A Molecular Study of Toxic Shock Syndrome Toxin gene (tsst-1) in β-lactam Resistant Staphylococcus aureus Clinical Isolates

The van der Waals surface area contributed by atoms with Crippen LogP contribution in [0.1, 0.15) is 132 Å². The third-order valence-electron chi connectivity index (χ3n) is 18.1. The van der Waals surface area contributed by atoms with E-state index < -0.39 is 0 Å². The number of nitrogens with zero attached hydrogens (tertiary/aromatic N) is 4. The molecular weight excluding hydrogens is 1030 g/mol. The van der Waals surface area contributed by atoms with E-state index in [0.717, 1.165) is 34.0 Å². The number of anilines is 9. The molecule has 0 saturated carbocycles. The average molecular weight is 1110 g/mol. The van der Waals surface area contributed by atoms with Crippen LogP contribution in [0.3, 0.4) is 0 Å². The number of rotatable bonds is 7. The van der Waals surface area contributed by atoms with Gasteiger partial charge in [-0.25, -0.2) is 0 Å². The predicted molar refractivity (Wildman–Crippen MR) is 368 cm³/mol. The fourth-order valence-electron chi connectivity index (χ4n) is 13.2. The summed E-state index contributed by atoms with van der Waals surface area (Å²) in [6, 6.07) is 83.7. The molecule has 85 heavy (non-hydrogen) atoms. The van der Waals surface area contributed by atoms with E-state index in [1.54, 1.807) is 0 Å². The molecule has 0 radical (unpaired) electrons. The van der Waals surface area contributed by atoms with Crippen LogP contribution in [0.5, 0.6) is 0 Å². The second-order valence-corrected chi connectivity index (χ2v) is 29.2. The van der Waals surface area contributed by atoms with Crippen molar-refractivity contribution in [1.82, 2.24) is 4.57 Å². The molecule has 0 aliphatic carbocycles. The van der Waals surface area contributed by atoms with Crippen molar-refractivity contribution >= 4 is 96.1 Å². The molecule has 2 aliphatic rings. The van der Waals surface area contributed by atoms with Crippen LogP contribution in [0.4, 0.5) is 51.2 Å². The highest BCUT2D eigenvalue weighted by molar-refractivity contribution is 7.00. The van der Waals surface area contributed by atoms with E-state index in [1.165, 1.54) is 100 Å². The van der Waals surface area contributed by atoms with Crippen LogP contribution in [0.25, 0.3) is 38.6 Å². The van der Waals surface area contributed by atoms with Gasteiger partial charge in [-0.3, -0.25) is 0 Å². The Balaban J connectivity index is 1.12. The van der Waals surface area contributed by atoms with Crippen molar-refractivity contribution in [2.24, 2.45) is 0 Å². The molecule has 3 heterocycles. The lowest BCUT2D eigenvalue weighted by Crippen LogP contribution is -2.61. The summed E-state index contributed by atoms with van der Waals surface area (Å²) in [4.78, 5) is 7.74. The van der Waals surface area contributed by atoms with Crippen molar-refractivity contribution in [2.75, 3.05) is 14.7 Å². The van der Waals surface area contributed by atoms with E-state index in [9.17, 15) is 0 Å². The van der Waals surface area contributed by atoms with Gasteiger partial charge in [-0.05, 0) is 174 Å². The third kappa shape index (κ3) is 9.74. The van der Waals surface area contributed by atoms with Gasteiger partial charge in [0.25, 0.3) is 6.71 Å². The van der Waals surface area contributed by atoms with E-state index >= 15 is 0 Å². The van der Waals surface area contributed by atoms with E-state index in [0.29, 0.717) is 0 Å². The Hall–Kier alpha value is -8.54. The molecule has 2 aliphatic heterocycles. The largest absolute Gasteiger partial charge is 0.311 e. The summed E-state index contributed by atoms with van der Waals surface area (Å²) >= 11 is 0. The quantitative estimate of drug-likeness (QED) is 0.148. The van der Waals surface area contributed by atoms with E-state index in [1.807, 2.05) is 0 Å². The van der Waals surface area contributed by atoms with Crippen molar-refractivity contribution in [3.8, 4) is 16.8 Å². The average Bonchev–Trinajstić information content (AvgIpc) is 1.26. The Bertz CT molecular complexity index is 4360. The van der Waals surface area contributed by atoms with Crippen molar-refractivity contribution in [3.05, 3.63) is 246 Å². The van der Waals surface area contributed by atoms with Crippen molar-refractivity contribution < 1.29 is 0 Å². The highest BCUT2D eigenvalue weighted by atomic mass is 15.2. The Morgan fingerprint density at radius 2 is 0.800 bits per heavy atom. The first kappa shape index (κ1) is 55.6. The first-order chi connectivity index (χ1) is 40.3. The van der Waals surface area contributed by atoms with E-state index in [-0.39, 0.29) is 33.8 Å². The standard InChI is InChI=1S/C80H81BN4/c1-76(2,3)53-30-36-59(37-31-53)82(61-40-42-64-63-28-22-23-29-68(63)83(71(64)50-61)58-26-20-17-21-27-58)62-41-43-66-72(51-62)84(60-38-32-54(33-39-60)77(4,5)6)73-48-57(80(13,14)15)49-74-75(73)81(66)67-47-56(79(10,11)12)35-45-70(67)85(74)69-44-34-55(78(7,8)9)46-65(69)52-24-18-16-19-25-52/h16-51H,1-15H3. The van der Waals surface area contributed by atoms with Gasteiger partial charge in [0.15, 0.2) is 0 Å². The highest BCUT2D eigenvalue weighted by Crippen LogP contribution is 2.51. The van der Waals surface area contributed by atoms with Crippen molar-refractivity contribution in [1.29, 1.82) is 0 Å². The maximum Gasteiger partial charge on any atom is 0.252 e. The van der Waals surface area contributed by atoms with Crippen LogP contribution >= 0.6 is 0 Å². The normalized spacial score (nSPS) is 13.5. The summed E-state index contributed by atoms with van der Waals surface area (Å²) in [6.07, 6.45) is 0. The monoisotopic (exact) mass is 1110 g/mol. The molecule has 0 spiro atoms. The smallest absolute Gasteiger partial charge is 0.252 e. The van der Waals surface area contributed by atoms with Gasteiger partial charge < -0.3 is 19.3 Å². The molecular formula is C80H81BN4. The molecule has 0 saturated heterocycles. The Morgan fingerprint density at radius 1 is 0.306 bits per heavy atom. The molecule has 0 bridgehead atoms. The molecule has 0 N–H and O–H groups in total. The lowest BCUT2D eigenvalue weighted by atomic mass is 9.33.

Three hundred and sixty different samples were collected from different sources, including wound, burn, nasal, and oral swabs from several hospitals in Baghdad. A number of 150 (53%) Staphylococcus aureus samples were isolated and identified among a total of 283 samples. Then, the spread of the Toxic Shock Syndrome Toxin-1 gene (tsst-1) was investigated in β-lactamase resistant S. aureus. According to the source of samples, the distribution of S. aureus isolates was found to be significantly higher (p < 0.01) in wound samples as compared to other sources. According to the age, a highly significant distribution (p < 0.01) was recorded in the age group of 15-30 years, whereas gender comparison showed no statistically significant differences. All the isolates were subjected to susceptibility test against eight β-Lactam antibiotics by using the disc diffusion method. The antimicrobial susceptibility test showed that S. aureus had maximum resistance percentage to Carbenicillin (97.3%), while the lowest resistance rate was against Meropenem, with a sensitivity rate of up to 82%. In addition, 144 (96%) out of the 150 S. aureus isolates have multiple drug resistance (MDR). All the isolates were subjected to polymerase chain reaction to amplify tsst-1 toxin gene. A number of 70 isolates (46.7%) were found to be positive for tsst-1 gene. The results showed no significant correlation between tsst-1 gene with the individual antibiotic resistance and the multi-drug resistance patterns of the isolates (p = 0.226).